Cloning Human Beings

(How the Unthinkable Became Inevitable)

When I was a child, I once got lost in the woods. At first I just walked straight ahead, thinking I would eventually come to a clearing. However, the undergrowth became more tangled and I got scratched up, even took a fall or two. I realized what I had to do was retrace my steps and find out where I strayed from the path.

Something similar has happened to our society. We have gotten ourselves into an awful tangle and perhaps it is time we consider retracing our steps to see if there is a way out.

During the last week of November 2001 a Massachusetts lab called Advanced Cell Technology (ACT) announced it had created embryos through cloning. They hope to eventually use such embryos to grow replacement parts. If you need a new liver or kidney, they will extract the genetic material from one of your cells and inject it into an ovum. Of course, the embryo – which in this case would be your identical twin – would have to be destroyed so you could obtain the replacement organ. This process has a soothing name: therapeutic cloning.* (As opposed to reproductive cloning which they say would never do.)

Even if we accept a moral distinction between therapeuatic and reproductive cloning, does anyone believe we can draw the line at the former? The Monday after ACT made its announcement, Clonaid, which operates a secret lab outside the United States, said it had created cloned human embryos before ACT.** Clonaid, unlike ACT, wants to use its embryos to impregnate a woman and thus to reproduce a fully developed human clone.

How have we gotten into this tangle? About twenty-five years ago, in England, doctors produced the first “test tube baby.” She was beautiful and soon many couples followed the same path. What formerly was considered an extreme dehumanization (remember Brave New World?) rapidly became an accepted practice in Western society. However, the fact something is generally accepted does not make it right. In vitro fertilization separates babies from sex - and in the process destroys the sacred meaning of marriage. Once a person accepts that separation, is there any ground for objecting to cloning another human being?***

But something else paved the way for separating babies from sex. In the late fifties, pharmaceutical companies began to market the birth control pill. With its promise of marital bliss, Americans embraced the new technology and the rest of the world followed our lead (for developing nations, birth control became a central part of their U.S. aid package). The Pill made it possible to separate marital love from procreation in a way never before imagined. This separation of sex from babies paved the way for acceptance of what was once considered repulsive: the conception of a child in a petri dish. To move from in vitro fertilization to cloning requires - from a moral point of view - a very small step.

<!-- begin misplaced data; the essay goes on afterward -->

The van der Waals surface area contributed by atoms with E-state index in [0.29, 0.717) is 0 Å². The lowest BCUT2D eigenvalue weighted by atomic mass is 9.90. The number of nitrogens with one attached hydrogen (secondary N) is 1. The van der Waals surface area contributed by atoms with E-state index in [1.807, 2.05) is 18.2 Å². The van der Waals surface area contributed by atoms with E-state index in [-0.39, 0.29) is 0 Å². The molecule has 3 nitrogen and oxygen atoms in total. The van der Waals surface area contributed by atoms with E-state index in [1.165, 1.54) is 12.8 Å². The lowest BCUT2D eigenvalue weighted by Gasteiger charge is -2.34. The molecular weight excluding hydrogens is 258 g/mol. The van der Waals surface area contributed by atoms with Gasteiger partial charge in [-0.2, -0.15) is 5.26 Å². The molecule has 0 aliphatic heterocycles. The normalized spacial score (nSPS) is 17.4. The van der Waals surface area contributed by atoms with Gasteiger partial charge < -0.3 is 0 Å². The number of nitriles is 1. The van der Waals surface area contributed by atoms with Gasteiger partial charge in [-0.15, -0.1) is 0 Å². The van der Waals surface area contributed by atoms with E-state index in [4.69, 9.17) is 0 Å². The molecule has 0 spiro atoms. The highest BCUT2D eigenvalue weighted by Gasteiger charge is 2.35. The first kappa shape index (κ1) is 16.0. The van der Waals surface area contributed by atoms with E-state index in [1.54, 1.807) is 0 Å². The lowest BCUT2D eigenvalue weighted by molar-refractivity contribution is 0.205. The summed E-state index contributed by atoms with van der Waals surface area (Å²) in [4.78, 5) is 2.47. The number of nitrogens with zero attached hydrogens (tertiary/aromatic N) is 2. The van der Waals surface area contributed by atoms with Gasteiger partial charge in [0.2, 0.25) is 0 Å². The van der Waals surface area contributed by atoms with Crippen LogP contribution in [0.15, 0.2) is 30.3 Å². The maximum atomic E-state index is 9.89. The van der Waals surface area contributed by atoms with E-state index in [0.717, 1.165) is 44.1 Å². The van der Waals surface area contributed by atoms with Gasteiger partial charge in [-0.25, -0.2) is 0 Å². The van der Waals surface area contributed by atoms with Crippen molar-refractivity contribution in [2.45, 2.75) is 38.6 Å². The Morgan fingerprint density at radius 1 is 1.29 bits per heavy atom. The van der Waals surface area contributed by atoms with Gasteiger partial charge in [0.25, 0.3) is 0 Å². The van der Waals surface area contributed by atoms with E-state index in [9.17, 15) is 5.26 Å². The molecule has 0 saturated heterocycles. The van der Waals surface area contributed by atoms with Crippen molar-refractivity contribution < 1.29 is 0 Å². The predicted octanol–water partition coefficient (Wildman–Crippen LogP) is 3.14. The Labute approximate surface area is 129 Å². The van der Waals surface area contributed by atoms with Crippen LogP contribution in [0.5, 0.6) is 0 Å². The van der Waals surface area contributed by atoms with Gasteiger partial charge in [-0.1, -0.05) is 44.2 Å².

Now that we seeing where reproductive technology is taking us, is it not time to rethink its assumptions? Sometimes the only way out of a tangle is by retracing ones steps.

Fr. Phil Bloom (December 1, 2001)


*Also know as Clone and Kill

**See What is Behind Clonaid? (January 5, 2003 - written after their claim of bringing a cloned human to birth.)

***I have had discussions with people who think in vitro fertilization is wonderful, but who are repulsed by the idea of cloning a human being. When I ask them what is the difference, they can only respond with an emotional argument - it just "feels" different. Unless feelings are based on careful reasoning, they are quite susceptible to change - and manipulation.

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Dr. Leroy Hood - Institute Systems Biology: Cloning & Embryonic Stem Cell Research

Pictures of Institute for Systems Biology

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